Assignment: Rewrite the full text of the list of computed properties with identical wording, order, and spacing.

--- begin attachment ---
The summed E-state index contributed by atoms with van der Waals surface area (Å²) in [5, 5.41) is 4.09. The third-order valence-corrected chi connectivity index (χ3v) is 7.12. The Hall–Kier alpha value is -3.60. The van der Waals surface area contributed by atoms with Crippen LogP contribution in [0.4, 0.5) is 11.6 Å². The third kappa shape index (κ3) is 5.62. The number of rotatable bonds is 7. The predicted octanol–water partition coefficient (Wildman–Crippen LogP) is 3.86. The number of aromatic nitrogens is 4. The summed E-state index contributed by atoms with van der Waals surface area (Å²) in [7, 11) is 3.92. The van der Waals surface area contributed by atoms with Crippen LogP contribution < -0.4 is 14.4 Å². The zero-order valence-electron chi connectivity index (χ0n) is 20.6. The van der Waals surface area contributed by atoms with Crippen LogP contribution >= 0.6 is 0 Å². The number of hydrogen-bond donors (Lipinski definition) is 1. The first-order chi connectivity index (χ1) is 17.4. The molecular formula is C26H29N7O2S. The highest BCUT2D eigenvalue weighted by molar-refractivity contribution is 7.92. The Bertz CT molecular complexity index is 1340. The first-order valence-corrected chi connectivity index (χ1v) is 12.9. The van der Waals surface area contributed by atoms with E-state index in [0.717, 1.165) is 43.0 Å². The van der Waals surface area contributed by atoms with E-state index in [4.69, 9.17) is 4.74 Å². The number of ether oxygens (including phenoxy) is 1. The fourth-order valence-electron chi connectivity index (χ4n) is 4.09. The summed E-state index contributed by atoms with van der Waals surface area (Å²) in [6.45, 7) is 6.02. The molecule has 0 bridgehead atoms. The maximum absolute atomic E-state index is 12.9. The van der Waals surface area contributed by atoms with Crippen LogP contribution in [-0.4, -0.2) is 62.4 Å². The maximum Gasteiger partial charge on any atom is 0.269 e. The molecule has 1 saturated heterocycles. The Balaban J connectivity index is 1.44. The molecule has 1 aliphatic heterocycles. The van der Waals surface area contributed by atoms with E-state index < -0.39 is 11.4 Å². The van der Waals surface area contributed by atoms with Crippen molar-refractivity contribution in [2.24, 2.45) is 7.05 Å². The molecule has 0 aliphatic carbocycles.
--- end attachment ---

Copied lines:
The summed E-state index contributed by atoms with van der Waals surface area (Å²) in [5, 5.41) is 4.09. The third-order valence-corrected chi connectivity index (χ3v) is 7.12. The Hall–Kier alpha value is -3.60. The van der Waals surface area contributed by atoms with Crippen LogP contribution in [0.4, 0.5) is 11.6 Å². The third kappa shape index (κ3) is 5.62. The number of rotatable bonds is 7. The predicted octanol–water partition coefficient (Wildman–Crippen LogP) is 3.86. The number of aromatic nitrogens is 4. The summed E-state index contributed by atoms with van der Waals surface area (Å²) in [7, 11) is 3.92. The van der Waals surface area contributed by atoms with Crippen LogP contribution < -0.4 is 14.4 Å². The zero-order valence-electron chi connectivity index (χ0n) is 20.6. The van der Waals surface area contributed by atoms with Crippen LogP contribution >= 0.6 is 0 Å². The number of hydrogen-bond donors (Lipinski definition) is 1. The first-order chi connectivity index (χ1) is 17.4. The molecular formula is C26H29N7O2S. The highest BCUT2D eigenvalue weighted by molar-refractivity contribution is 7.92. The Bertz CT molecular complexity index is 1340. The first-order valence-corrected chi connectivity index (χ1v) is 12.9. The van der Waals surface area contributed by atoms with E-state index in [0.717, 1.165) is 43.0 Å². The van der Waals surface area contributed by atoms with E-state index in [4.69, 9.17) is 4.74 Å². The number of ether oxygens (including phenoxy) is 1. The fourth-order valence-electron chi connectivity index (χ4n) is 4.09. The summed E-state index contributed by atoms with van der Waals surface area (Å²) in [6.45, 7) is 6.02. The molecule has 0 bridgehead atoms. The maximum absolute atomic E-state index is 12.9. The van der Waals surface area contributed by atoms with Crippen LogP contribution in [-0.4, -0.2) is 62.4 Å². The maximum Gasteiger partial charge on any atom is 0.269 e. The molecule has 1 saturated heterocycles. The Balaban J connectivity index is 1.44. The molecule has 1 aliphatic heterocycles. The van der Waals surface area contributed by atoms with E-state index < -0.39 is 11.4 Å². The van der Waals surface area contributed by atoms with Crippen molar-refractivity contribution in [2.24, 2.45) is 7.05 Å². The molecule has 0 aliphatic carbocycles.